COLONEL THOMAS F. O'NEIL


Colonel Thomas F. O'Neil, deputy county clerk of San Francisco county and colonel of the First Regiment, National Guard of California, has lived in San Francisco nearly all his life, and is worthy of special distinction because of the honorable part he has taken as a civilian, a county officer and as a soldier in the service of his state and nation. He was not born to riches or luxury, so that, like most men, he has had to devote most of his thought and energies to the problem of self-maintenance, but at the same time, as far as in him lay, he has been zealous and public-spirited and has offered freely of his services to the public welfare, so that he fully deserves the esteem rewarding a well spent life.

Colonel O'Neil was born in Philadelphia, Pennsylvania, in 1856. His father, John O'Neil, a descendant of the famous King O'Neil of Ireland, came out to California in 1857, and for a long term of years was in the employ of the Wells Fargo Company's Express, and was known for his sterling integrity and excellent ability.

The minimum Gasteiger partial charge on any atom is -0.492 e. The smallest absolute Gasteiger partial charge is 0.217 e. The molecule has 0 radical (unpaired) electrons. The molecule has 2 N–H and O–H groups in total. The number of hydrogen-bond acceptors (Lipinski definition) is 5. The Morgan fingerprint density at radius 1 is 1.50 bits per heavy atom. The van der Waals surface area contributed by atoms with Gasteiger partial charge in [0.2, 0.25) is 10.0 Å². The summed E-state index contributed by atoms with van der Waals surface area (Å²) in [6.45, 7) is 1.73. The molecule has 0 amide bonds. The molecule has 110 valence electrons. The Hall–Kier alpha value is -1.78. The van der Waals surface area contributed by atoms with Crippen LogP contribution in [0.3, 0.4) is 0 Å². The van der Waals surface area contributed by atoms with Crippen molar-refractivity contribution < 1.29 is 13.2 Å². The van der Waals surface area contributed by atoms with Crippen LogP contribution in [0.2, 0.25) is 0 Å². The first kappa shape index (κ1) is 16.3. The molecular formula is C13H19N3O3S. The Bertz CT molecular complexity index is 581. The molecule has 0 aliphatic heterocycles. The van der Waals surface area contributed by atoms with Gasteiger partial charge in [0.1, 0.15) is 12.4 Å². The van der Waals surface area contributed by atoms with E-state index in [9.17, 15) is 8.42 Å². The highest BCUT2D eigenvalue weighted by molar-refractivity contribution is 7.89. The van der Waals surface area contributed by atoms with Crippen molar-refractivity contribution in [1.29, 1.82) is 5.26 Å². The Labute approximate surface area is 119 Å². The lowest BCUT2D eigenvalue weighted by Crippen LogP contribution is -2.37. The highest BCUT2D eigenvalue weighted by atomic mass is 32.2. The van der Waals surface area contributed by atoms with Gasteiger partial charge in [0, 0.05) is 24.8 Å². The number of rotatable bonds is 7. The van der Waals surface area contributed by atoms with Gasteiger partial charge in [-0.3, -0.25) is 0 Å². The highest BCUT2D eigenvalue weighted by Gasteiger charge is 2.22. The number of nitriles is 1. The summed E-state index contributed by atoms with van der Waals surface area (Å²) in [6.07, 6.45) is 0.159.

Thomas F. O'Neil received his education in the public schools of San Francisco, and in early life learned the trade of pressman, and continued his work on the papers of this city until he was chosen to his present position of deputy county clerk, in 1890. August 6, 1875, he joined the Second Artillery Regiment of the National Guard of the state as a private, and as a member of the First Regiment took part in the Kearney riots of 1877-78 and the railroad strike in 1894. On May 25, 1898, he was with this regiment when, as a part of the United States volunteer forces, it embarked for Manila. This was the first regiment of American troops that ever embarked for a foreign war, having left even before the troops landed in Cuba. Mr. O'Neil was then captain of his company, and in the Philippines he saw much actual campaigning and fighting, and bore credit with the other officers of that gallant regiment for the worthy part it took in the war with the Spanish and the Filipinos. He was twice complimented in the field by General Charles King, who was in command of the brigade.

Source: History of the New California Its Resources and People, Volume II

The Lewis Publishing Company - 1905
Edited by Leigh H. Irvine


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